While Conine’s side of the street (above) is intact and occupied, the other side is an overgrown, sad mess of decay. It’s the kind of mass decay that breeds trouble and makes uneasy neighbors. The news will probably not follow up on why the 14-year old was gunned down in a drive-by, but certain assumptions can be made when you see desolation row across the street. It happens all too often, and it will never not hurt for the people who once lived there, and the people who live there now.

I got back in my car and sadly, slowly drove up the street, seeing both the past and the present. And then why this death was bothering me so finally hit me: A young life was violently stamped out and he was the symbol of the present state of this block. He has no future. Does Meadowlark?

Follow-up information about the shooting.

Northland Shopping Center Artifacts

Let’s carry the story into 2006, by sharing what I saved from Northland Shopping Center.
Reminder: Should you want it, the entire story is here, and enlarge any photo by clicking on it.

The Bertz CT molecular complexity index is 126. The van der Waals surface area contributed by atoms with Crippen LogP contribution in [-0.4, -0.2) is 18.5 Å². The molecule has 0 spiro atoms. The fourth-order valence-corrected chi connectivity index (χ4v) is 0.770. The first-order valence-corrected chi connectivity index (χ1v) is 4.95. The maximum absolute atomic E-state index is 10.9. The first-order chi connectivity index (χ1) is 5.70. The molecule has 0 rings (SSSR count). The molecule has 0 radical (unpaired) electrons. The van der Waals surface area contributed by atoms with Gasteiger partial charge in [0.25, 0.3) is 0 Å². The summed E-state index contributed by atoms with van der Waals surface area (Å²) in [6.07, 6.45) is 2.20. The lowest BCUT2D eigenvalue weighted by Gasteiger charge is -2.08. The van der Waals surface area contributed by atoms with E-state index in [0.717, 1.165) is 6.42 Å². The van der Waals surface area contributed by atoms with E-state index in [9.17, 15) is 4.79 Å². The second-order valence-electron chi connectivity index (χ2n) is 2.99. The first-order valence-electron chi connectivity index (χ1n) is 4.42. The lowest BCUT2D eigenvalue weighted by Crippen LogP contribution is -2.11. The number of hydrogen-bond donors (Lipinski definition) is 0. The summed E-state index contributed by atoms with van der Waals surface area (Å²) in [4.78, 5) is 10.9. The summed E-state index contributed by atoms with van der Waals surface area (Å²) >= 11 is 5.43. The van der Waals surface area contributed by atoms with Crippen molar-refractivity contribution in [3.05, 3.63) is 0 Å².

Northland’s main sign (above, left) stood diagonal to the West Florissant and Lucas & Hunt intersection. For decades, it was the community’s bulletin board.
When its demolition date arrived, they obviously didn’t bother to dismantle it; they just crushed and whisked (most of) it away. Broken pieces of the big plastic letters were partially buried in the dirt. The “R” (above, right) was the only letter that remained recognizable. In my backyard, it certainly does look like a haggard “P,” yes.

The Northland Cinema (above, top) was built in 1967. I took the last pictures in Spring 2002, including the pool-side-fabulous lobby (above, bottom left). Darren Snow and I visited on July 2002, and the cinema had been thoroughly demolished, the last of its remains in a few large trash dumpsters nearby. To which D. pulled his pickup alongside so I could climb atop the roof and get into the trash dumpsters, desperate to get a recognizable souvenir. My only “save” was a single, baby blue ceramic tile (above, bottom right) that was once part of the ladies’ restroom sink backsplash. It’s only 1″ square, inconsequential at best, but simply holding it makes me feel way better than any new age crystals they sell.

On that same day, we waded through the forest of fallen light poles (above, left) that once surrounded the Cinema. The metal parking-place reminders that hung around each pole turned out to be rather huge. Darren was the toolbox-wielding hero (above, middle) who patiently cracked decades of rust and snagged us some parking reminders. “A13” is somewhat heavy and bulky (above, right), but that’s what makes it the perfect sunroom muddy-shoe-holder.